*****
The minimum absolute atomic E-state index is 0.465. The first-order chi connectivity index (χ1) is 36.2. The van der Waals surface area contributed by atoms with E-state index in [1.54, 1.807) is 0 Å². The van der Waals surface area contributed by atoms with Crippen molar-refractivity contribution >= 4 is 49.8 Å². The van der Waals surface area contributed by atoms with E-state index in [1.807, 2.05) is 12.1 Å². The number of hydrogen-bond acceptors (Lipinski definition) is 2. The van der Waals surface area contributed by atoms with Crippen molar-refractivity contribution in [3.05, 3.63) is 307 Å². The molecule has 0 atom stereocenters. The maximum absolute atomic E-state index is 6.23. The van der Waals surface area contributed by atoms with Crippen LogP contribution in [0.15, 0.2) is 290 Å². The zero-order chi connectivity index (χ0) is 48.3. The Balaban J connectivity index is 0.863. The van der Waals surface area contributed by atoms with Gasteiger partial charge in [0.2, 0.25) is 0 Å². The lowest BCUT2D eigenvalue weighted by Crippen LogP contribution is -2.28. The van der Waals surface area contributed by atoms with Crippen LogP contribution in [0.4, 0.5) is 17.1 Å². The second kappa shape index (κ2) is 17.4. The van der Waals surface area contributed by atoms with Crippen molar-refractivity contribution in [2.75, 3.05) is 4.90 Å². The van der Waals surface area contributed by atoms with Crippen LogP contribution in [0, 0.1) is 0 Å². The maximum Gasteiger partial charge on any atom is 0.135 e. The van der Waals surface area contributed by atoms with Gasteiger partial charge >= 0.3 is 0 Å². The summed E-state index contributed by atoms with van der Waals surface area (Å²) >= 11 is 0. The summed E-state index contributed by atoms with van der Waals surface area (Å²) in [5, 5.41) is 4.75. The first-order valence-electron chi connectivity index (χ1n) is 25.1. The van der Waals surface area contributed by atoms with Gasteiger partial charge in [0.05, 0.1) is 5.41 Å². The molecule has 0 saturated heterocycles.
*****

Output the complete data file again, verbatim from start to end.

The minimum absolute atomic E-state index is 0.465. The first-order chi connectivity index (χ1) is 36.2. The van der Waals surface area contributed by atoms with E-state index in [1.54, 1.807) is 0 Å². The van der Waals surface area contributed by atoms with Crippen molar-refractivity contribution >= 4 is 49.8 Å². The van der Waals surface area contributed by atoms with E-state index in [1.807, 2.05) is 12.1 Å². The number of hydrogen-bond acceptors (Lipinski definition) is 2. The van der Waals surface area contributed by atoms with Crippen molar-refractivity contribution in [3.05, 3.63) is 307 Å². The molecule has 0 atom stereocenters. The maximum absolute atomic E-state index is 6.23. The van der Waals surface area contributed by atoms with Crippen LogP contribution in [0.15, 0.2) is 290 Å². The zero-order chi connectivity index (χ0) is 48.3. The Balaban J connectivity index is 0.863. The van der Waals surface area contributed by atoms with Gasteiger partial charge in [0.2, 0.25) is 0 Å². The lowest BCUT2D eigenvalue weighted by Crippen LogP contribution is -2.28. The van der Waals surface area contributed by atoms with Crippen LogP contribution in [0.4, 0.5) is 17.1 Å². The second kappa shape index (κ2) is 17.4. The van der Waals surface area contributed by atoms with Crippen molar-refractivity contribution in [2.75, 3.05) is 4.90 Å². The van der Waals surface area contributed by atoms with Crippen LogP contribution in [0, 0.1) is 0 Å². The maximum Gasteiger partial charge on any atom is 0.135 e. The van der Waals surface area contributed by atoms with Gasteiger partial charge >= 0.3 is 0 Å². The summed E-state index contributed by atoms with van der Waals surface area (Å²) >= 11 is 0. The summed E-state index contributed by atoms with van der Waals surface area (Å²) in [5, 5.41) is 4.75. The first-order valence-electron chi connectivity index (χ1n) is 25.1. The van der Waals surface area contributed by atoms with Gasteiger partial charge in [0.05, 0.1) is 5.41 Å². The molecule has 0 saturated heterocycles.